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Mongol among capsule film reviews

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MONGOL It wouldn't exactly be accurate to tag this historical drama I Was a Teenage Conqueror, but this Oscar nominee for Best Foreign Language Film (Kazakhstan's first nod in that category) spends next to no time on the Genghis Khan who would become legendary for invading and occupying much of Asia during the first quarter of the 13th century. Instead, Mongol is reminiscent of movies like Young Mr. Lincoln, The Motorcycle Diaries, Young Winston, and, uh, Dumb and Dumberer: When Harry Met Lloyd in that they all focus on the early years that helped shape and define their protagonists. In this case, we witness the brutal conditions which Temudjin (his real name) had to endure as he fought his way to his lofty place in the world. After his father is poisoned, 9-year-old Temudjin (played as a child by Odnyam Odsuren and later as an adult by Tadanobu Asano) finds much of the next two decades spent either chased, caged or forced into slave labor by ruthless Mongolians. He receives help along the way from strangers who soon become friends (and, in one instance, who then becomes a sworn enemy), but he draws most of his strength from his wife Borte (Khulan Chuluun), with whom he's shared a special bond ever since they first met as children. It goes without saying that Asano makes a more credible Genghis Khan than John Wayne, who essayed the role in 1956's The Conqueror (yes, unbelievable, but look it up). Yet the real star here is director and co-writer Sergei Bodrov, who largely turns his back on CGI effects and creates stirring battle scenes the old-fashioned way, by orchestrating actors and animals across open landscapes. Somewhere, David Lean is smiling.  ***

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THE FOOT FIST WAY Certainly, we here at CL want to promote and celebrate regional filmmaking whenever possible, but not at the expense of credibility. To be sure, somebody appreciated this low-budget comedy co-written by buddies Jody Hill (who also directed), Danny McBride and Ben Best (all products of the North Carolina School of the Arts), and that somebody would be Will Ferrell, who loved this film so much that his production company picked it up and he was able to secure a limited national release for it. The star's interest is hardly surprising, since The Foot Fist Way basically plays like a Will Ferrell vehicle without Will Ferrell. Here, the central man-child is Fred Simmons (McBride), a doltish Tae Kwon Do instructor who runs his own martial arts school in a Concord, N.C., strip mall. Fred is married to a slatternly wife (Mary Jane Bostic) prone to copying her bare boobs and butt on the office Xerox machine (and who gets off the script's funniest line: "I was really drunk; like Myrtle Beach drunk"), and his misplaced self-esteem crumbles after she admits to giving her boss a hand job. Fred takes his aggression out on his students (most of whom are kids), and even his moment of triumph – getting a Tae Kwon Do champ-turned-B-movie-actor (Best) to visit his school – ends badly. Audience members satisfied with a comedy that offers a handful of ever-so-mild smiles will enjoy this, but anyone on the prowl for sharp satire or even a belly laugh or two will be sorely disappointed by a film whose smugness is never justified by its frat-house humor. *1/2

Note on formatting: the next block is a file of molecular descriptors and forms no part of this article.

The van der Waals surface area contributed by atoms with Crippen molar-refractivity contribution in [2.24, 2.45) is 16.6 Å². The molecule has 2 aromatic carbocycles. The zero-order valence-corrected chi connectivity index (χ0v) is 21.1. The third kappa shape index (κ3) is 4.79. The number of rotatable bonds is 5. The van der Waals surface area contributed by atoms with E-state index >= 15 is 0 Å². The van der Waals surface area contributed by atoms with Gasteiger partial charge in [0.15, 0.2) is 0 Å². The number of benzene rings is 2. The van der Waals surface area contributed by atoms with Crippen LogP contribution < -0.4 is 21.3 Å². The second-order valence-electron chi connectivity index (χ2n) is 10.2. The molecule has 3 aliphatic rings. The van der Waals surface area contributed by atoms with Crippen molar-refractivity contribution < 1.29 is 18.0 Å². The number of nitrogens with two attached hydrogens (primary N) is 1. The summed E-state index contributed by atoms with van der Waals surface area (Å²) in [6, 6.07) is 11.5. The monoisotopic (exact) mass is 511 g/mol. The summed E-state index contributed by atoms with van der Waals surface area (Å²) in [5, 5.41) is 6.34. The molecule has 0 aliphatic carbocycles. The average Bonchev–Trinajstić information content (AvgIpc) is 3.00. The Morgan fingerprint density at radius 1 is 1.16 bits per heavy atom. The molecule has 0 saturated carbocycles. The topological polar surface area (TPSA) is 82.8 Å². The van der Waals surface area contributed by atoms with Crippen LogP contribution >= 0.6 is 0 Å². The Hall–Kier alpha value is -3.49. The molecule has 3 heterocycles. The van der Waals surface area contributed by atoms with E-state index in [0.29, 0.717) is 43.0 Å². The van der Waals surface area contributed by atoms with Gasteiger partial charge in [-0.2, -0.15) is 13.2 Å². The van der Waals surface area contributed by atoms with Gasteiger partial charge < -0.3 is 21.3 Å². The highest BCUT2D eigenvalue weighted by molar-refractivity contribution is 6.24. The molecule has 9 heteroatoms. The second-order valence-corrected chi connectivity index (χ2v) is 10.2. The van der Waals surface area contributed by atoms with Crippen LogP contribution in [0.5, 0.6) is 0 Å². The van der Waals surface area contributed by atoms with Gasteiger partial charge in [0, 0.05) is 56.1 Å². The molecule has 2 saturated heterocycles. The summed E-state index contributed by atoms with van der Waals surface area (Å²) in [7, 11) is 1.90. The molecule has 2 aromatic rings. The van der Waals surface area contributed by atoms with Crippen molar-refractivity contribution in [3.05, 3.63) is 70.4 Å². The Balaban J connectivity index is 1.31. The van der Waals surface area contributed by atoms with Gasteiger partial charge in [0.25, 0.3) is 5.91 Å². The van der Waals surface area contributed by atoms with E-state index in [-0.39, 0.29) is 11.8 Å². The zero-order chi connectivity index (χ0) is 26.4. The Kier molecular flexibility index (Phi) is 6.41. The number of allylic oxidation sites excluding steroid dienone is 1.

THE HAPPENING The Happening starts off well before steadily traipsing downhill, and in that respect, it perfectly mirrors writer-director M. Night Shyamalan's career in this spooky vein. The Sixth Sense may have been a smash, but each subsequent film was less satisfying than the one which preceded it, leading all the way to his disastrous last film, Lady In the Water. The Happening at least represents a step up from that debacle. Opening in NYC, the first scenes show countless people suddenly become zombie-like before proceeding to take their own lives. It's soon revealed that this phenomenon is spreading to all major cities throughout the northeast chamber of the country; this includes Philadelphia, where a high school science teacher (Mark Wahlberg) and his wife Alma (Zooey Deschanel) elect to leave town before the plague hits. Or is it a plague? No one has a definitive answer, and for a while, Shyamalan steadfastly refuses to give us any hints. It's during these early passages, when we're as baffled as the characters, that the film is at its strongest. But the self-appointed master of the last-minute twist here elects to reveal the mystery somewhere around the halfway mark. It's such a threadbare revelation – and a rather silly one, to boot – that the movie then ambles forward with nothing else left to say. As for Shyamalan's usual on-screen appearance, it proves to be the most clever aspect of the movie. I don't dare ruin the surprise, but if you don't figure it out while watching the flick, be sure to carefully check the cast list in the end credits. Unfortunately, when a movie's best bit arrives during the closing credits, we're all in trouble. **

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